Grevel Lindop

Poet, biographer, critic, essayist and writer on just about everything

QUENTIN CRISP: STEWY’S CHORLTON PORTRAIT

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Chorlton-cum-Hardy, the Manchester suburb where I live, has a lot of interesting, quirky little features. One that I’m fond of is this charming, Banksy-style portrait of Quentin Crisp (1908-1999), painted by the street artist known as Stewy.

Quentin Crisp is remembered as a wit and raconteur, author of an autobiography called The Naked Civil Servant and a notable campaigner for Gay rights. He died in Chorlton, on the eve of beginning a tour of his one-man stage show. He didn’t die in Keppel Road, though: that was a few blocks further away again, in nearby Claude Road.

He’s famous for describing himself as one of ‘the stately homos of England’, and for his advice on housework: just don’t do it, because ‘after the first four years the dirt doesn’t get any worse’.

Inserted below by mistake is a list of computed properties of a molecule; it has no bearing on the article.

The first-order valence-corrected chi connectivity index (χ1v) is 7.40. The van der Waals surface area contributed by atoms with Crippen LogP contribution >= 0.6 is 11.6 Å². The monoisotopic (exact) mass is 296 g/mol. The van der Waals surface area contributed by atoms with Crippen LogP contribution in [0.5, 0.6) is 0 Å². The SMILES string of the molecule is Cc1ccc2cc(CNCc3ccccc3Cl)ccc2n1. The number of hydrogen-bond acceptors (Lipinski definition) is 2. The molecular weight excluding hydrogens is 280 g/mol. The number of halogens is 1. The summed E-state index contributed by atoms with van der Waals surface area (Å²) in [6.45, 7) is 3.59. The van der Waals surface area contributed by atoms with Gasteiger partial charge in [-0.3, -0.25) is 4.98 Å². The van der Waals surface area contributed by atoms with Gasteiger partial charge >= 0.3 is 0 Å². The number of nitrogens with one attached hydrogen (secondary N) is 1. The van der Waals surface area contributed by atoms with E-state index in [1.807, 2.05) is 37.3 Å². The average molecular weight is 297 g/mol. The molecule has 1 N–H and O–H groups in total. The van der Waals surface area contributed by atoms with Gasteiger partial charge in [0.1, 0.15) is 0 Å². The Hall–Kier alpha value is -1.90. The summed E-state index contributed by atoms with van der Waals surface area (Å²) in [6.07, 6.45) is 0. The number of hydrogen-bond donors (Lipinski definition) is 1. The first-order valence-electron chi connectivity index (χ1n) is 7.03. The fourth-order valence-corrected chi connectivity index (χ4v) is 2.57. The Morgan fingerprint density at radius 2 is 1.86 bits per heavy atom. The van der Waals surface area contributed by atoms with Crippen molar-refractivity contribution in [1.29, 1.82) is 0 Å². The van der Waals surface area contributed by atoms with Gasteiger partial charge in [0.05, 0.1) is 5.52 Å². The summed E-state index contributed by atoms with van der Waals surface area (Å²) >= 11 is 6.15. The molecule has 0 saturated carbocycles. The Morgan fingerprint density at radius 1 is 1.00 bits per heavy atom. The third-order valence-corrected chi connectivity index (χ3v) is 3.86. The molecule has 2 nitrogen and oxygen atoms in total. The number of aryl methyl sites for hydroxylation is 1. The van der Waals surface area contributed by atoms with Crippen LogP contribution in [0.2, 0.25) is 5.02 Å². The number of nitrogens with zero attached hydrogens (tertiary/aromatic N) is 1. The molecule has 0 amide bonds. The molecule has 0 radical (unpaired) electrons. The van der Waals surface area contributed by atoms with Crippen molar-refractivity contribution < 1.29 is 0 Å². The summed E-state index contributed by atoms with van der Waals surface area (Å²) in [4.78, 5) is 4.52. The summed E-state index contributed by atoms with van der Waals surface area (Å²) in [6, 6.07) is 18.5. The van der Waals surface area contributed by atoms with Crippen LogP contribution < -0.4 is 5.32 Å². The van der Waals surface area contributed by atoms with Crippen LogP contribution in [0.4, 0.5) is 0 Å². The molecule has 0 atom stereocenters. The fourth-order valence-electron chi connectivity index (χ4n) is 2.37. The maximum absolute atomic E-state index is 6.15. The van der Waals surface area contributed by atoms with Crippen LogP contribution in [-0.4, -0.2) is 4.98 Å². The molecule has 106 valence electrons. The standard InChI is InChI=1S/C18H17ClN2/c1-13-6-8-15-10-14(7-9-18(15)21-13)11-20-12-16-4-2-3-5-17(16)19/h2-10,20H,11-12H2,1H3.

He was also a friend of my old friend and mentor, the poet and literary scholar Kathleen Raine. The picture shows him with his characteristic broad-brimmed floppy hat and silk neckscarf. Sadly, it’s a little battered now (not that Crisp himself wasn’t, by the time he came to Chorlton – dare one say it?).

Anyway I smile whenever I see this painting. For more Stewy artworks, including John Betjeman and Joe Orton, follow this link: http://stewystencils.tumblr.com/

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